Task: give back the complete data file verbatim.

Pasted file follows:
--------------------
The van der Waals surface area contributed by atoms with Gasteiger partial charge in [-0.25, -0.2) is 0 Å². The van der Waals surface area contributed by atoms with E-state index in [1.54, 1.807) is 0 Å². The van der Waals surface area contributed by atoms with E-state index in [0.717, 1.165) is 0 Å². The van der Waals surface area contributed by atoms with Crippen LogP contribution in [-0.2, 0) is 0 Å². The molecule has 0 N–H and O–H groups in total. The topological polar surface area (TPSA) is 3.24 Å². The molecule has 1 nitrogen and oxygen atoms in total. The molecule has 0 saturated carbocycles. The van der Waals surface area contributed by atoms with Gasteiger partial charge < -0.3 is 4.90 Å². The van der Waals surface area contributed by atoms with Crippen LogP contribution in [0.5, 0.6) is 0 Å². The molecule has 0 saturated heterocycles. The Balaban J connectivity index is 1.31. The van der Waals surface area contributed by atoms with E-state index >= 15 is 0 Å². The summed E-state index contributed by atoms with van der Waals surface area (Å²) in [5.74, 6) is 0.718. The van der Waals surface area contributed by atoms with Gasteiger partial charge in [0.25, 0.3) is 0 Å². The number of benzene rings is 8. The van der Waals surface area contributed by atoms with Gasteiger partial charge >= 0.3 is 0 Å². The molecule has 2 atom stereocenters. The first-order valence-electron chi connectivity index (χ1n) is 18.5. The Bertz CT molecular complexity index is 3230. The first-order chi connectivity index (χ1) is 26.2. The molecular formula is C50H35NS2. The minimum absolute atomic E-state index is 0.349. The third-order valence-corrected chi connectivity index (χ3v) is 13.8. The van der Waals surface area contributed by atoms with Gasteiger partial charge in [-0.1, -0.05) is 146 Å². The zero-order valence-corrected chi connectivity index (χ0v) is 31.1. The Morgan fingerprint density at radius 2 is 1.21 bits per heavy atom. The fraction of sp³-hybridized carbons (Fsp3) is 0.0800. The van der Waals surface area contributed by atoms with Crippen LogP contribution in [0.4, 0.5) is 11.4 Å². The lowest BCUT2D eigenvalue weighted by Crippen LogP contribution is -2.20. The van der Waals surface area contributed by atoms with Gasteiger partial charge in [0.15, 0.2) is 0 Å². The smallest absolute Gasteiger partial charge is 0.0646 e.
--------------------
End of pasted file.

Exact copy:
The van der Waals surface area contributed by atoms with Gasteiger partial charge in [-0.25, -0.2) is 0 Å². The van der Waals surface area contributed by atoms with E-state index in [1.54, 1.807) is 0 Å². The van der Waals surface area contributed by atoms with E-state index in [0.717, 1.165) is 0 Å². The van der Waals surface area contributed by atoms with Crippen LogP contribution in [-0.2, 0) is 0 Å². The molecule has 0 N–H and O–H groups in total. The topological polar surface area (TPSA) is 3.24 Å². The molecule has 1 nitrogen and oxygen atoms in total. The molecule has 0 saturated carbocycles. The van der Waals surface area contributed by atoms with Gasteiger partial charge < -0.3 is 4.90 Å². The van der Waals surface area contributed by atoms with Crippen LogP contribution in [0.5, 0.6) is 0 Å². The molecule has 0 saturated heterocycles. The Balaban J connectivity index is 1.31. The van der Waals surface area contributed by atoms with E-state index >= 15 is 0 Å². The summed E-state index contributed by atoms with van der Waals surface area (Å²) in [5.74, 6) is 0.718. The van der Waals surface area contributed by atoms with Gasteiger partial charge in [0.25, 0.3) is 0 Å². The number of benzene rings is 8. The van der Waals surface area contributed by atoms with Gasteiger partial charge >= 0.3 is 0 Å². The molecule has 2 atom stereocenters. The first-order valence-electron chi connectivity index (χ1n) is 18.5. The Bertz CT molecular complexity index is 3230. The first-order chi connectivity index (χ1) is 26.2. The molecular formula is C50H35NS2. The minimum absolute atomic E-state index is 0.349. The third-order valence-corrected chi connectivity index (χ3v) is 13.8. The van der Waals surface area contributed by atoms with Gasteiger partial charge in [-0.1, -0.05) is 146 Å². The zero-order valence-corrected chi connectivity index (χ0v) is 31.1. The Morgan fingerprint density at radius 2 is 1.21 bits per heavy atom. The fraction of sp³-hybridized carbons (Fsp3) is 0.0800. The van der Waals surface area contributed by atoms with Crippen LogP contribution in [0.4, 0.5) is 11.4 Å². The lowest BCUT2D eigenvalue weighted by Crippen LogP contribution is -2.20. The van der Waals surface area contributed by atoms with Gasteiger partial charge in [0.15, 0.2) is 0 Å². The smallest absolute Gasteiger partial charge is 0.0646 e.